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Last updated January 31, 2023
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Implementing Public Expenditure Tracking Surveys for Results : Lessons from a Decade of Global Experience(World Bank, Washington, DC, 2009-11) Gurkan, Asli ; Kaiser, Kai ; Voorbraak, DorisPublic Expenditure Tracking Surveys (PETS) can serve as a powerful tool to inform prevailing public financial management (PFM) practices and the extent to which government budgets link to execution and desired service delivery objectives and beneficiaries. Since the first PETS in Uganda in 1996, tracking exercises have now been conducted in over two dozen other countries, often as part of core analytical and advisory work related to PFM. This note synthesizes the findings and lessons from a number of recent PETS stocktaking exercises and indicates their potential benefits for enriching PFM and sectoral policy dialogues in a variety of country settings. Key findings include: (i) PETS have proven to be useful as part of a broader policy strategy aimed at improving service delivery results; (ii) PETS has become a brand name for very different instruments, but at its core there is a survey methodology that requires skilled technical expertise and a solid knowledge of budget execution processes; (iii) policy impact in a variety of PETS experiences could be further strengthened by stronger country ownership and effective follow-up; and (iv) the Bank could enhance PETS results through strategic partnering, and greater emphasis on dissemination and communication strategies aimed at involving actors who can foster actions on the ground.
Publication(World Bank, Washington, DC, 2014-02) Skoufias, Emmanuel ; Narayan, Ambar ; Dasgupta, Basab ; Kaiser, KaiThis paper takes advantage of the exogenous phasing of direct elections in districts and applies the double-difference estimator to measure impacts on (i) human development outcomes and (ii) the pattern of public spending and revenue generation at the district level. The analysis reveals that four years after the switch to direct elections, there have been no significant effects on human development outcomes. However, the estimates of the impact of Pilkada on health expenditures at the district level suggest that directly elected district officials may have become more responsive to local needs at least in the area of health. The composition of district expenditures changes considerably during the year and sometimes the year before the elections, shifting toward expenditure categories that allow incumbent district heads running as candidates in the direct elections to "buy" voter support. Electoral reforms did not lead to higher revenue generation from own sources and had no effect on the budget surplus of districts with directly elected heads.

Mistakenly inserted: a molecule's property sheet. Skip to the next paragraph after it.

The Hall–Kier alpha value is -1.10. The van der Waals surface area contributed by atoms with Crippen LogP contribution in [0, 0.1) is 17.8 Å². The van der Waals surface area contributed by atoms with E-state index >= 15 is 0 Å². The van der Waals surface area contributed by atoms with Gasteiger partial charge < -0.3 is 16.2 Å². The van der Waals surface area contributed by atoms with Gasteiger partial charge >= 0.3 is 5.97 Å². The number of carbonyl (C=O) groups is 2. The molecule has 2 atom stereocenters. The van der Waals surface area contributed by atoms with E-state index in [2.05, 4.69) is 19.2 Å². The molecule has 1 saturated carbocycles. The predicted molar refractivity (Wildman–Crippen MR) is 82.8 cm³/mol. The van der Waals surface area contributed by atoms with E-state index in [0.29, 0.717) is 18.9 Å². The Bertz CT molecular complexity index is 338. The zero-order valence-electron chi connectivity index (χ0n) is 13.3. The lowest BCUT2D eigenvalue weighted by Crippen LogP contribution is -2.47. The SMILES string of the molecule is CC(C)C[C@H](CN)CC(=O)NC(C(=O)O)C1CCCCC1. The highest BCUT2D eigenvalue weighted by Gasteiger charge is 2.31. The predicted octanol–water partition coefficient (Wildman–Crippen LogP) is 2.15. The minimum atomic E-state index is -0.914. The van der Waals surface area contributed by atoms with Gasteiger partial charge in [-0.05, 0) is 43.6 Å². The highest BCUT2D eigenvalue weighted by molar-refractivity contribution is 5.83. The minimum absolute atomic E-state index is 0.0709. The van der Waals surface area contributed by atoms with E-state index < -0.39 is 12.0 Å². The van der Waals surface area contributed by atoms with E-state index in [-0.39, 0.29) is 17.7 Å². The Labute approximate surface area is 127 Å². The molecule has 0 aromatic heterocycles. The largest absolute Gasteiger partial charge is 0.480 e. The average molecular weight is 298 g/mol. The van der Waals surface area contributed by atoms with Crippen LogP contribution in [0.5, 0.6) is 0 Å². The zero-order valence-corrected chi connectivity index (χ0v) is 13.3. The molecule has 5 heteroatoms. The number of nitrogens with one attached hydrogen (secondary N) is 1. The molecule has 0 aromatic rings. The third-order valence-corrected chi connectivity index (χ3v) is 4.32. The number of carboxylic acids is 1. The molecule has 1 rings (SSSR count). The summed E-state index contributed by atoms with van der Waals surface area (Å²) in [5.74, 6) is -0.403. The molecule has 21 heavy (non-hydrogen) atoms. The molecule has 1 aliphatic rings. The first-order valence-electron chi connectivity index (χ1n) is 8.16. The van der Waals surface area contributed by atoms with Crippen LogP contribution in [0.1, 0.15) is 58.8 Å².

Publication( 2011-03-01) Skoufias, Emmanuel ; Narayan, Ambar ; Dasgupta, Basab ; Kaiser, KaiThis paper takes advantage of the exogenous phasing of direct elections in districts and applies the double difference estimator to: (i) measure impacts on the pattern of public spending and revenue generation at the district level; and (ii) investigate the heterogeneity of the impacts on public spending. The authors confirm that the electoral reforms had positive effects on district expenditures and these effects were mainly due to the increases in expenditures in the districts outside Java and Bali and the changes in expenditures brought about by non-incumbents elected in the districts. Electoral reforms also led to higher revenue generation from own sources and to higher budget surplus. Finally, the analysis finds that in anticipation of the forthcoming direct elections, district governments tend to have higher current expenditures on public works.